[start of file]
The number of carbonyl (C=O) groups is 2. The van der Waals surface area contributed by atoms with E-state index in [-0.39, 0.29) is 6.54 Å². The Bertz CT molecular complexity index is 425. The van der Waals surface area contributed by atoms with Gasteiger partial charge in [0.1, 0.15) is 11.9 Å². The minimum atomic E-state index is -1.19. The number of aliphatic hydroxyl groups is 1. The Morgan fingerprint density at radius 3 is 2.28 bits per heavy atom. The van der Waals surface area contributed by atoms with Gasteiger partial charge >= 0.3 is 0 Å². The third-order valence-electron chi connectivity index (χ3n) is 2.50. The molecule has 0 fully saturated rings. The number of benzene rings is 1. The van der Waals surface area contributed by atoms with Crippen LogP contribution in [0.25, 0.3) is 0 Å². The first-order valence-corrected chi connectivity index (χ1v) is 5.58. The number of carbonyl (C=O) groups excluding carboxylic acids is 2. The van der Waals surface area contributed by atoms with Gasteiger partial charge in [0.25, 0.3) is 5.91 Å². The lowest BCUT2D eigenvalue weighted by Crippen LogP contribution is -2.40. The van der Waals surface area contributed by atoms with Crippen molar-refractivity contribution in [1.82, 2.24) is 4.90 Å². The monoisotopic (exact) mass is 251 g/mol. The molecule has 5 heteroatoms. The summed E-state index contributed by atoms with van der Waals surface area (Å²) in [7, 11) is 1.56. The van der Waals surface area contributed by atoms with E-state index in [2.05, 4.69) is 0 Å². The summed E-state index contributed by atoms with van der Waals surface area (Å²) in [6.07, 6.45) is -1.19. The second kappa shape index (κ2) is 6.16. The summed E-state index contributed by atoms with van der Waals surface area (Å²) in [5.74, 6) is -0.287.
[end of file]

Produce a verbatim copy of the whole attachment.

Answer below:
The number of carbonyl (C=O) groups is 2. The van der Waals surface area contributed by atoms with E-state index in [-0.39, 0.29) is 6.54 Å². The Bertz CT molecular complexity index is 425. The van der Waals surface area contributed by atoms with Gasteiger partial charge in [0.1, 0.15) is 11.9 Å². The minimum atomic E-state index is -1.19. The number of aliphatic hydroxyl groups is 1. The Morgan fingerprint density at radius 3 is 2.28 bits per heavy atom. The van der Waals surface area contributed by atoms with Gasteiger partial charge >= 0.3 is 0 Å². The third-order valence-electron chi connectivity index (χ3n) is 2.50. The molecule has 0 fully saturated rings. The number of benzene rings is 1. The van der Waals surface area contributed by atoms with Crippen LogP contribution in [0.25, 0.3) is 0 Å². The first-order valence-corrected chi connectivity index (χ1v) is 5.58. The number of carbonyl (C=O) groups excluding carboxylic acids is 2. The van der Waals surface area contributed by atoms with Gasteiger partial charge in [0.25, 0.3) is 5.91 Å². The lowest BCUT2D eigenvalue weighted by Crippen LogP contribution is -2.40. The van der Waals surface area contributed by atoms with Crippen molar-refractivity contribution in [1.82, 2.24) is 4.90 Å². The monoisotopic (exact) mass is 251 g/mol. The molecule has 5 heteroatoms. The summed E-state index contributed by atoms with van der Waals surface area (Å²) in [7, 11) is 1.56. The van der Waals surface area contributed by atoms with E-state index in [2.05, 4.69) is 0 Å². The summed E-state index contributed by atoms with van der Waals surface area (Å²) in [6.07, 6.45) is -1.19. The second kappa shape index (κ2) is 6.16. The summed E-state index contributed by atoms with van der Waals surface area (Å²) in [5.74, 6) is -0.287.